to be incorrect, the Income-tax officer may make the assessment of the total
income of such deceased person, and determine, the tax after serving such
notices, as may be required under s.22 or 23, upon the legal representative of
the deceased person to produce the accounts, documents or other evidence.
In the present case, the matter fell to be
governed by the second sub-section, because Ebenezer died before the end of his
year of account. The service of the notice upon the respondent and his
assessment, as if he were the assessee, were made under the second sub-section.
By reason of this assessment, the respondent
became liable under the first sub-section to pay out of the estate of Ebenezer
the tax assessed, to the extent to which Ebenezer's estate was capable of
meeting the charge but he himself was deemed to be the assessee.
No doubt, the fiction made the respondent an
assessee for the purpose of assessing the total income of Ebenezer. But the
question is whether the fiction came to an end after the assessment, so that he
remained a mere debtor thereafter to the Department. The answer to this
question would determine the further application of the other sections of the
Act. When a thing is deemed to be something else it is to be treated as if it
is that thing, though, in fact, it is not. The original assessee being dead
before the notice, either general or 149 special, to him, he could not be
treated as all assessee, and the process of the Act is, by the fiction made
available against a different person like a legal representative, who is
fictionally deemed to be an assessee for purposes of assessment. The word
"assessment" bears different meanings, and in one sense, it
comprehends the entire process of computation and levy of the tax.
It is in this sense that the legal
representative becomes an assessee by the fiction, and it is this fiction which
has to be fully worked out, without allowing the mind "to boggle" as
was said in Commissioner of Income-Tax v. Teja Singh(1) applying the dictum of
Lord Asquith in East End Dwellings Co., Ltd. v. Finsbury Borough Council(2). If
we turn to the definition of "assessee", it says that an assessee
means a person by whom income-tax is payable. A legal representative who by
fiction, is decreed to be an assessee therefore, comes within this definition,
because he is a person by whom income-tax is payable, though out of the assets
left by a deceased person. The assessment of the legal representative is then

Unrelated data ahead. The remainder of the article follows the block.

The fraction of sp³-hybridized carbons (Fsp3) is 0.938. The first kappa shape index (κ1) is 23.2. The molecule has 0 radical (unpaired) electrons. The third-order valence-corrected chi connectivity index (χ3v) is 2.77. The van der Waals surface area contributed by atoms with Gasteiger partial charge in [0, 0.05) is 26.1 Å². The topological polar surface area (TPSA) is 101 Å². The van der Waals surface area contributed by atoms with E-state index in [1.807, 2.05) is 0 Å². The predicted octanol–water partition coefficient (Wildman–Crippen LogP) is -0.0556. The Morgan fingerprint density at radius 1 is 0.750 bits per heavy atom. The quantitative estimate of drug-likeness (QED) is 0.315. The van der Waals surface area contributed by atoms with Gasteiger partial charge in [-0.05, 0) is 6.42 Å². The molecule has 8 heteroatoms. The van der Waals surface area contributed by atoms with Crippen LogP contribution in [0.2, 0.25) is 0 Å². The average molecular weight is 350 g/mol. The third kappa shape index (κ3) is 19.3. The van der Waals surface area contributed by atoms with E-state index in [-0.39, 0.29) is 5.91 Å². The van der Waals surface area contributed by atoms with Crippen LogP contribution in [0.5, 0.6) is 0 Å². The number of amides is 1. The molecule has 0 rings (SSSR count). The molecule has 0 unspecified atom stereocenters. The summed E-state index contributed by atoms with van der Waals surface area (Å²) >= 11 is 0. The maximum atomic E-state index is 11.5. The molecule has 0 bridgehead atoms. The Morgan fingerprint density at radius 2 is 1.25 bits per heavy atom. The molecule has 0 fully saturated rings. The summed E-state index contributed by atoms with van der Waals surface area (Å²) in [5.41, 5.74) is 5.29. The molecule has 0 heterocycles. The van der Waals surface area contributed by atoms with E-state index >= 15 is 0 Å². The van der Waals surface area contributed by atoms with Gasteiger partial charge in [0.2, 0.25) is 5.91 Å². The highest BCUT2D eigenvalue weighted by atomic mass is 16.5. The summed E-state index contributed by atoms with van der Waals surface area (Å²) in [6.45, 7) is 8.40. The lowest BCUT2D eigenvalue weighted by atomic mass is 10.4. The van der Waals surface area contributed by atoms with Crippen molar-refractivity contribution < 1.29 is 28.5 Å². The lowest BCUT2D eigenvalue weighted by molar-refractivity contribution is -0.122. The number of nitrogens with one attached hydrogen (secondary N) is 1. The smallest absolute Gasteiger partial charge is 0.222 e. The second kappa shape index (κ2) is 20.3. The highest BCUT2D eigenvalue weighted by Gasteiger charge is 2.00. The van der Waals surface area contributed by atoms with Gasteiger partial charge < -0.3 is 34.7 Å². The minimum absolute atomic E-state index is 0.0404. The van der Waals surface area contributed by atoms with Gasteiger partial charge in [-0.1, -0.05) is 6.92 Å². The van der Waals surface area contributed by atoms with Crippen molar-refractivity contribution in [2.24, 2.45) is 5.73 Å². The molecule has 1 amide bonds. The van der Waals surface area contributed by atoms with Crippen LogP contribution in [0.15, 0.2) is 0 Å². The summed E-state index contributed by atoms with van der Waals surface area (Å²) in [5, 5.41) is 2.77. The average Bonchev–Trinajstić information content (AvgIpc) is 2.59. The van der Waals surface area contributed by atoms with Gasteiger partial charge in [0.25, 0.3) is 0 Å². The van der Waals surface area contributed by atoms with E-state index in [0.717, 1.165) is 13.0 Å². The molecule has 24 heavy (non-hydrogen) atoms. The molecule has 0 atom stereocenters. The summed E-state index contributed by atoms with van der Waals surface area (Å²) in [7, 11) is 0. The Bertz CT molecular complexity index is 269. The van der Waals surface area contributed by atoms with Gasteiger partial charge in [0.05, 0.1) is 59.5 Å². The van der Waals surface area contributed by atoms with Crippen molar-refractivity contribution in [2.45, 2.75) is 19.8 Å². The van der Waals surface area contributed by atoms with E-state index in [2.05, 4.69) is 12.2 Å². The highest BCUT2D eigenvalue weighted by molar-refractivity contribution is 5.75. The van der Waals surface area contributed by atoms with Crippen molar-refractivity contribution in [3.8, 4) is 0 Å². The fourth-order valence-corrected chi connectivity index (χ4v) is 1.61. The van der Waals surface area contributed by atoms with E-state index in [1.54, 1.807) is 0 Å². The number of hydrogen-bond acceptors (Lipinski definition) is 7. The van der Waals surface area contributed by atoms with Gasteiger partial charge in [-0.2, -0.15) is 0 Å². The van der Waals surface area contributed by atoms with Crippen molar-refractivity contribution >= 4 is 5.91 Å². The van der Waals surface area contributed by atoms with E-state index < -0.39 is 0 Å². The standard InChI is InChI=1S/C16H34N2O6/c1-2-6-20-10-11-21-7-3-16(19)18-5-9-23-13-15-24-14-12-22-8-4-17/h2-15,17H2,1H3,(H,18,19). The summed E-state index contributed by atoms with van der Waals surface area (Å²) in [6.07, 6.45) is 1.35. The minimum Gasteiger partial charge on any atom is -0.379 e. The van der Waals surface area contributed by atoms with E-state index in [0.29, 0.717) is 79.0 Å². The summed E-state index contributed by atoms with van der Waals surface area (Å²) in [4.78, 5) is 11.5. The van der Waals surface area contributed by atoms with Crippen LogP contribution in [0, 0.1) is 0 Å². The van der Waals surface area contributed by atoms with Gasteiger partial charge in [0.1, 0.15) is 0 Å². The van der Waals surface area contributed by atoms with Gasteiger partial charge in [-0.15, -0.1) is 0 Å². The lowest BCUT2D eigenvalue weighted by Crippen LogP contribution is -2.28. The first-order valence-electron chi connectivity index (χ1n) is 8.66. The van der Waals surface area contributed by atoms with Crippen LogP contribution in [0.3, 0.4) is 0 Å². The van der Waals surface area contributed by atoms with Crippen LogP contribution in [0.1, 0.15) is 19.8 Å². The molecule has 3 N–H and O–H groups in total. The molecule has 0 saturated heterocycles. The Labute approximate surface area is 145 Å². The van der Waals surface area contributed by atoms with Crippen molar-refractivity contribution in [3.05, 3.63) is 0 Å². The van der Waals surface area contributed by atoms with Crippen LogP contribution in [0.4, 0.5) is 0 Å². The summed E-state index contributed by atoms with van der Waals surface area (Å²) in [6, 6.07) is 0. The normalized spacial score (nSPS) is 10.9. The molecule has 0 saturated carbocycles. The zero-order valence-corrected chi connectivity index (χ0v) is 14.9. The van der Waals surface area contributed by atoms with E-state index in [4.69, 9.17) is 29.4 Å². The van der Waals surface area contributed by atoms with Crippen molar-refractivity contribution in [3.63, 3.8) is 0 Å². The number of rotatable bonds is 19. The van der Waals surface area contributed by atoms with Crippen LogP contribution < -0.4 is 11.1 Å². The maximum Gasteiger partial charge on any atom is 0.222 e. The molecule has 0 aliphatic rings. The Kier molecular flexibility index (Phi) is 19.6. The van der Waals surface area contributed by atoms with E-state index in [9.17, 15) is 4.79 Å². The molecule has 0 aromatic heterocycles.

made under s. 23 of the Act, and he has the right to appeal under B. 30, which
he would not have, if he ceased to be an assessee after the determination of
the tax. We are not concerned in this case with the position of the legal
representative under the third sub- section of s.24 B, and are not required to
consider what his position would be, if he made a default in the payment of the
tax. The fiction is enacted at least for the purpose of sub-s. (2), and it is
to that subsection that we are confined in this case. Nor can the fiction in
that sub- section be limited by provisions of law for a totally different
Under s.45, if a notice of demand is issued
under s.29 on an assessee and has not been complied with the assessee is deemed
to be in default, and under s. 46 (1), if the assessee is in default, a
penalty, can be imposed. All these stages the respondent (1) (1959) Supp. 1
S.C.R. 394. (2)  A.C 109, 132.
150 went through in this case. He was himself
an assessee qua the assets and liability to tax, of Ebenezer he was, therefore,
an assessee in default and liable to the imposition of penalty for this
default. The question is whether s.29, which makes a distinction between an
assessee and "other person", makes any difference.
The High Court as well as the learned counsel
for the respondent (who pressed upon us the reasons of the High Court) referred
to the words of s.29 where in addition to an "assessee" liable to pay
the tax occur the words "other person" liable to pay such tax, and
observed that the respondent would fall to be governed by the words "other
person" liable to pay such tax and not by the words "the
assessee" liable to pay such tax.
The High Court reasoned, therefore, that the
words "an assessee" in ss. 45 and 46 in their application are limited
to an assessee, who is assessed on his own behalf and not "other
person", who is not an assessee. This distinction, it observed, must be
borne in mind in interpreting the word "assessee" used in ss. 45 and
46, and so construing, limited the word "assessee" in those two
sections to an assessee proper. The words "other Person" cannot apply
to a legal representative, if he is an assessee by fiction, and the section has
to be worked out to its logical conclusion. If he falls within the word
"assessee', as has been shown above, he does not fall within the words
"other person" and it is not necessary to find in this case what
persons are there meant to be included. In our opinion, the penalty could be
imposed on respondent as an assessee.
The appeal thus succeeds, and is allowed with
costs here and in the High Court.